Following the death of his father-in-law, Kahn channelled his grief into describing an elderly male character who became central to the PhD version. But he was advised to shift the focus of Raising Sparks to Malka, with the result that she is at the heart of the book, the hub of a fascinating group of characters.

And the insignificant change?

“It was the cat!” he laughs. “My editor, Lin Webb, loves cats. She realised that the species of ginger cat I described in Jerusalem is native only to England. So the cat became smoky-grey instead.”

The road from thesis to novel was almost as magical and unexpected as his dreams about cats and cobbled streets. Kahn entered a competition called Pulp Idol, where first-time writers read out examples of their work.

“I couldn’t attend the heats in person, because they took place on Shabbat. So I recorded myself reading the story and posted it on Youtube.”

The competition organisers allowed his entry, and he made it to the finals in Liverpool. He didn’t win, but an editor from Bluemoose Books was a judge, loved Kahn’s work, and offered to publish it. It was a good call. Raising Sparks is the fastest selling title Bluemoose have ever published, reprinted within eight weeks of publication.

Malka is a fascinating creation; a determined, visionary woman, who leaves her Orthodox family to go on a journey of discovery, via a cult in Sefad and a stint sleeping rough in Jaffa. She is joined by Moshe, a student of her father’s, and Rukh Baraka, an Arab chef who trains street children to cook.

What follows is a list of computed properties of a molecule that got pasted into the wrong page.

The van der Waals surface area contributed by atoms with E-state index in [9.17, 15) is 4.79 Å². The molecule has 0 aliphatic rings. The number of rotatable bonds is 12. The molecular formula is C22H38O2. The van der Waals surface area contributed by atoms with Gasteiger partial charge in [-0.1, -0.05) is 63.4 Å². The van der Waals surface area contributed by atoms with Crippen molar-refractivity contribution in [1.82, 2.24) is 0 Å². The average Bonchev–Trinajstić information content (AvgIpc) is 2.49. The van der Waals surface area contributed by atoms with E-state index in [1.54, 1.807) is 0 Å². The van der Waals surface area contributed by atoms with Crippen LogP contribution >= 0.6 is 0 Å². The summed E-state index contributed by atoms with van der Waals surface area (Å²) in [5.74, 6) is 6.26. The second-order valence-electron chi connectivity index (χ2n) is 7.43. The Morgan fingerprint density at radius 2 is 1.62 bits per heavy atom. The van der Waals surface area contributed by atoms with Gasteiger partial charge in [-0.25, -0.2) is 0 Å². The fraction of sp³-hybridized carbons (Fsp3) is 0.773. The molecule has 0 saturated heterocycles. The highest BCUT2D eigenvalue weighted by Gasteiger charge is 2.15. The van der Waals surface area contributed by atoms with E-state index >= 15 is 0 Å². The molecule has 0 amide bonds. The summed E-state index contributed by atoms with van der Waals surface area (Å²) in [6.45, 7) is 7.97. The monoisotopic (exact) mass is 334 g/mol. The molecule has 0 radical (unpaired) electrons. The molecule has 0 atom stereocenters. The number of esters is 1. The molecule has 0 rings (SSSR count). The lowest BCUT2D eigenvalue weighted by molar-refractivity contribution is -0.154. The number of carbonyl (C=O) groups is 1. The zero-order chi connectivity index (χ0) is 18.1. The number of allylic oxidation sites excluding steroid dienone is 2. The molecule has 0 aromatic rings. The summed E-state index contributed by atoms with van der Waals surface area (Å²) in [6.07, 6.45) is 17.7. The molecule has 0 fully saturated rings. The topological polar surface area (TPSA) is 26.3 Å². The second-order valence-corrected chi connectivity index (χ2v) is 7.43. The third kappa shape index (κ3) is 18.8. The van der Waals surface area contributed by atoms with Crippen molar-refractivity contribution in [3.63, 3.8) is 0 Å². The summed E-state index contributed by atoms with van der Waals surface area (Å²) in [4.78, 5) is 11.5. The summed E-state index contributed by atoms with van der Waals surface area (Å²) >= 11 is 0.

It sounds a million miles away from the cottage in Suffolk where the book began. Does this refute the old adage that all first novels are partly autobiographical?

“Well”, says Kahn, “I was raised in an Orthodox home with four sisters, which gave me some insight into Orthodox women’s experiences. It certainly made me a feminist.”

He pauses, then continues.

“And there is a darker layer to the novel, influenced by my own life.”

He tells me about his friend, Matt, who studied with him in Israel. Matt was in love with a girl called Sara, but it took months, and much encouragement from Kahn, for Matt to finally admit his feelings to Sara. The couple eventually got engaged. Just weeks before Kahn began his studies at Cambridge, Matt and Sara were killed in a bus bombing in Jerusalem. Kahn was devastated. And his religious faith was shattered.